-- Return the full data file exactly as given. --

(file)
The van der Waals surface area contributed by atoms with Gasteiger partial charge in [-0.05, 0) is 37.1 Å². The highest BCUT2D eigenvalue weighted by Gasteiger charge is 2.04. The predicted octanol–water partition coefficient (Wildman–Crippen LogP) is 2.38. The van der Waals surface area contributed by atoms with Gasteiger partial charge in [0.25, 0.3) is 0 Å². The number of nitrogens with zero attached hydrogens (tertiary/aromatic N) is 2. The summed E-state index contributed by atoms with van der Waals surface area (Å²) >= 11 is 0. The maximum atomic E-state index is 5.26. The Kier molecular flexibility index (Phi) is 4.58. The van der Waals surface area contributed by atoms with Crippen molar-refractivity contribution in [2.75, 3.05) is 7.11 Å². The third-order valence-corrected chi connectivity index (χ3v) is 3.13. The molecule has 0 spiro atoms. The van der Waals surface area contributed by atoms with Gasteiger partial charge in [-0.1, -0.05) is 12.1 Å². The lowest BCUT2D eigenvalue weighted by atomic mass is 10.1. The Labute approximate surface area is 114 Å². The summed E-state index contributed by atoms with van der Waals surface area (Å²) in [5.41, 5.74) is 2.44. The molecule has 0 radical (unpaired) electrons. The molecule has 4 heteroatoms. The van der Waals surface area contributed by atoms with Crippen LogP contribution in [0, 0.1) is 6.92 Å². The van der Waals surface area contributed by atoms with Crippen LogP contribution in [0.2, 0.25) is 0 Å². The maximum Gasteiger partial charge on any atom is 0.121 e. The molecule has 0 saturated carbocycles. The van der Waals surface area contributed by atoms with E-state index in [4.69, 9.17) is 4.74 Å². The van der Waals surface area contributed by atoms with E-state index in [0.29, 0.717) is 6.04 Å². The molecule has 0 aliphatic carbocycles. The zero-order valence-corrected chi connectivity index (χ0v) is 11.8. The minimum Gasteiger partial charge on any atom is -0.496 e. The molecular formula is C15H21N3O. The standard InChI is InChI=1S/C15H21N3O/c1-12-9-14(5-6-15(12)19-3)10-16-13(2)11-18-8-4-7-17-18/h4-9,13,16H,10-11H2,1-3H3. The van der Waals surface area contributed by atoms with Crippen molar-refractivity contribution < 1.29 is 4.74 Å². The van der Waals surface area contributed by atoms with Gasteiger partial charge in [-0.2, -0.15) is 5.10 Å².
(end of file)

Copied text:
The van der Waals surface area contributed by atoms with Gasteiger partial charge in [-0.05, 0) is 37.1 Å². The highest BCUT2D eigenvalue weighted by Gasteiger charge is 2.04. The predicted octanol–water partition coefficient (Wildman–Crippen LogP) is 2.38. The van der Waals surface area contributed by atoms with Gasteiger partial charge in [0.25, 0.3) is 0 Å². The number of nitrogens with zero attached hydrogens (tertiary/aromatic N) is 2. The summed E-state index contributed by atoms with van der Waals surface area (Å²) >= 11 is 0. The maximum atomic E-state index is 5.26. The Kier molecular flexibility index (Phi) is 4.58. The van der Waals surface area contributed by atoms with Crippen molar-refractivity contribution in [2.75, 3.05) is 7.11 Å². The third-order valence-corrected chi connectivity index (χ3v) is 3.13. The molecule has 0 spiro atoms. The van der Waals surface area contributed by atoms with Gasteiger partial charge in [-0.1, -0.05) is 12.1 Å². The lowest BCUT2D eigenvalue weighted by atomic mass is 10.1. The Labute approximate surface area is 114 Å². The summed E-state index contributed by atoms with van der Waals surface area (Å²) in [5.41, 5.74) is 2.44. The molecule has 0 radical (unpaired) electrons. The molecule has 4 heteroatoms. The van der Waals surface area contributed by atoms with Crippen LogP contribution in [0, 0.1) is 6.92 Å². The van der Waals surface area contributed by atoms with Crippen LogP contribution in [0.2, 0.25) is 0 Å². The maximum Gasteiger partial charge on any atom is 0.121 e. The molecule has 0 saturated carbocycles. The van der Waals surface area contributed by atoms with E-state index in [4.69, 9.17) is 4.74 Å². The van der Waals surface area contributed by atoms with E-state index in [0.29, 0.717) is 6.04 Å². The molecule has 0 aliphatic carbocycles. The zero-order valence-corrected chi connectivity index (χ0v) is 11.8. The minimum Gasteiger partial charge on any atom is -0.496 e. The molecular formula is C15H21N3O. The standard InChI is InChI=1S/C15H21N3O/c1-12-9-14(5-6-15(12)19-3)10-16-13(2)11-18-8-4-7-17-18/h4-9,13,16H,10-11H2,1-3H3. The van der Waals surface area contributed by atoms with Crippen molar-refractivity contribution < 1.29 is 4.74 Å². The van der Waals surface area contributed by atoms with Gasteiger partial charge in [-0.2, -0.15) is 5.10 Å².